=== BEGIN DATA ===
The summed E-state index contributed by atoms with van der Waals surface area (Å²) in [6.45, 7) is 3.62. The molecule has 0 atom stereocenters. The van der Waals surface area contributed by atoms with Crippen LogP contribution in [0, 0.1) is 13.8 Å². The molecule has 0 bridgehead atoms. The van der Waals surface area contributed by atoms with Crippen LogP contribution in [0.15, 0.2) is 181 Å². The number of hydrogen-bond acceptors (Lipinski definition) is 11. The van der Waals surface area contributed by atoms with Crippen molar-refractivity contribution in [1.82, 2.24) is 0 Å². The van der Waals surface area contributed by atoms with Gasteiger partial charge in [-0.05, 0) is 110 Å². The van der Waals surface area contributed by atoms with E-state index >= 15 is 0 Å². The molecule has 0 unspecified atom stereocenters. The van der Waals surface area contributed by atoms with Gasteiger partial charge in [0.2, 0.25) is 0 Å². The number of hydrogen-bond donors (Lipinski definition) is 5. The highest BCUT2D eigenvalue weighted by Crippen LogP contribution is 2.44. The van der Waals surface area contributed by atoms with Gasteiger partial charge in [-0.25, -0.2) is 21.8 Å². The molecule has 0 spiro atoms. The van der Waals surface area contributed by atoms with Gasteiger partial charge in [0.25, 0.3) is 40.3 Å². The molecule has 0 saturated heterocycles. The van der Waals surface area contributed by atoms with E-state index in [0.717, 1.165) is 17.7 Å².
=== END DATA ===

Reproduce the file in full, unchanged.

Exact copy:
The summed E-state index contributed by atoms with van der Waals surface area (Å²) in [6.45, 7) is 3.62. The molecule has 0 atom stereocenters. The van der Waals surface area contributed by atoms with Crippen LogP contribution in [0, 0.1) is 13.8 Å². The molecule has 0 bridgehead atoms. The van der Waals surface area contributed by atoms with Crippen LogP contribution in [0.15, 0.2) is 181 Å². The number of hydrogen-bond acceptors (Lipinski definition) is 11. The van der Waals surface area contributed by atoms with Crippen molar-refractivity contribution in [1.82, 2.24) is 0 Å². The van der Waals surface area contributed by atoms with Gasteiger partial charge in [-0.05, 0) is 110 Å². The van der Waals surface area contributed by atoms with E-state index >= 15 is 0 Å². The molecule has 0 unspecified atom stereocenters. The van der Waals surface area contributed by atoms with Gasteiger partial charge in [0.2, 0.25) is 0 Å². The number of hydrogen-bond donors (Lipinski definition) is 5. The highest BCUT2D eigenvalue weighted by Crippen LogP contribution is 2.44. The van der Waals surface area contributed by atoms with Gasteiger partial charge in [-0.25, -0.2) is 21.8 Å². The molecule has 0 spiro atoms. The van der Waals surface area contributed by atoms with Gasteiger partial charge in [0.25, 0.3) is 40.3 Å². The molecule has 0 saturated heterocycles. The van der Waals surface area contributed by atoms with E-state index in [0.717, 1.165) is 17.7 Å².